Collecting data with JATOS

JATOS, a modest abbreviation for Just Another Tool for Online Studies, is much more than that – it’s a powerful, open source study hosting and data collection service that’s super-easy to use and provides many useful features. Among these are an excellent integration with Amazon Mechanical Turk and support for group studies in which participants interact online. lab.js integrates seamlessly with JATOS, so that studies can be set up in seconds.

Importing a study to JATOS

To import a study to JATOS, please export it using the JATOS integration from the builder interface. This will provide you with a zip archive that JATOS can import directly. Here’s the procedure in well under a minute:

There is no step two!

Seriously, JATOS is that awesome. You can run your study directly from the Worker and Batch Manager interface, which provides links you can distribute to participants.

With what we’ve discussed so far, however, we’ve only scratched the surface of what JATOS can do – it’s much more than a mere study runner: It will help you with participant and data management, and provides comprehensive privacy features for critical data. Please check out the JATOS paper and the online documentation for more information about its many capabilities.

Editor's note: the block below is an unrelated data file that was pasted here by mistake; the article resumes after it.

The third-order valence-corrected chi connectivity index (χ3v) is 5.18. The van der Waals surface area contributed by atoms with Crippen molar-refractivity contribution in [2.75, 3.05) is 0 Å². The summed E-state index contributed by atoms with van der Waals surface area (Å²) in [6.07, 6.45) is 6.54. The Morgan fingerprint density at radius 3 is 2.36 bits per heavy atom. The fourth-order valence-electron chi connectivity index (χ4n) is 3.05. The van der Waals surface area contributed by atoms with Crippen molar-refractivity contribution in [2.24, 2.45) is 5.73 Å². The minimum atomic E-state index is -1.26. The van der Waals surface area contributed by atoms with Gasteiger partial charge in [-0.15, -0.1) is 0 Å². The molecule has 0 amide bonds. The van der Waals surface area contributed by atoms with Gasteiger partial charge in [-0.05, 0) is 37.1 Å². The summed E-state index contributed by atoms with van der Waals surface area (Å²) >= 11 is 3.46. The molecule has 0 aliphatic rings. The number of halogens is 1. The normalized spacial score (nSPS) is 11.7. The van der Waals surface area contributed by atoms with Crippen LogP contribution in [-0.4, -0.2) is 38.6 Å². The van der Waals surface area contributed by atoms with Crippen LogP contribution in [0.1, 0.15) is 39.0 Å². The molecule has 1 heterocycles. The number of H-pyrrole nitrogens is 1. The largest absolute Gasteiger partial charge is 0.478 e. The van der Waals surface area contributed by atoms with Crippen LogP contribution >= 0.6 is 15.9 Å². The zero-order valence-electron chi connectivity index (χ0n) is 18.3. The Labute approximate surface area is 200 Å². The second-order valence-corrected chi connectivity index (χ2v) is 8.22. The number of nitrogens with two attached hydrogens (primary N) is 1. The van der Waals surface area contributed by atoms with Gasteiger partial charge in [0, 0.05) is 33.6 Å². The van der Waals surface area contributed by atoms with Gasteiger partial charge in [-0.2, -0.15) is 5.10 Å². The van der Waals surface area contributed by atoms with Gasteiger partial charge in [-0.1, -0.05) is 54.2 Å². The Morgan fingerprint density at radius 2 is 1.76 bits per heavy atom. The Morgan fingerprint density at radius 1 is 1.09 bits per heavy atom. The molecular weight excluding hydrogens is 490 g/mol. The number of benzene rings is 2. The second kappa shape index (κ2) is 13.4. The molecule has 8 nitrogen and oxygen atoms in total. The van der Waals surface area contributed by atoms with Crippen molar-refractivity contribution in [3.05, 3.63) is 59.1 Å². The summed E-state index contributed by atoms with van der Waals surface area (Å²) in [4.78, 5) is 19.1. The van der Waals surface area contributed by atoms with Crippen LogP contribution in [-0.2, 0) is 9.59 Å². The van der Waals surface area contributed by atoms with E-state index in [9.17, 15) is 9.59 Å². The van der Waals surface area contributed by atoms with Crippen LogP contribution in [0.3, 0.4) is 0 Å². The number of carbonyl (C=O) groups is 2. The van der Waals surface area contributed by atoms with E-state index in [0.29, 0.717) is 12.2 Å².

Post-processing the data

Data access and download are available in JATOS via the results interface. For studies built with lab.js, JATOS stores the raw, JSON-encoded data. The following snippet for R imports this data format for analysis. In the resulting data.frame, the JATOS participant ID is available through the srid column.

# This code relies on the pacman, tidyverse and jsonlite packages
p_load('tidyverse', 'jsonlite')

# Read the text file from JATOS ...
read_file('jatos_results.txt') %>%
  # ... split it into lines ...
  str_split('\n') %>% first() %>%
  # ... parse JSON into a data.frame
  map_dfr(fromJSON, flatten=T) -> data

# Optionally save the resulting dataset
#write_csv(data, 'labjs_data_output.csv')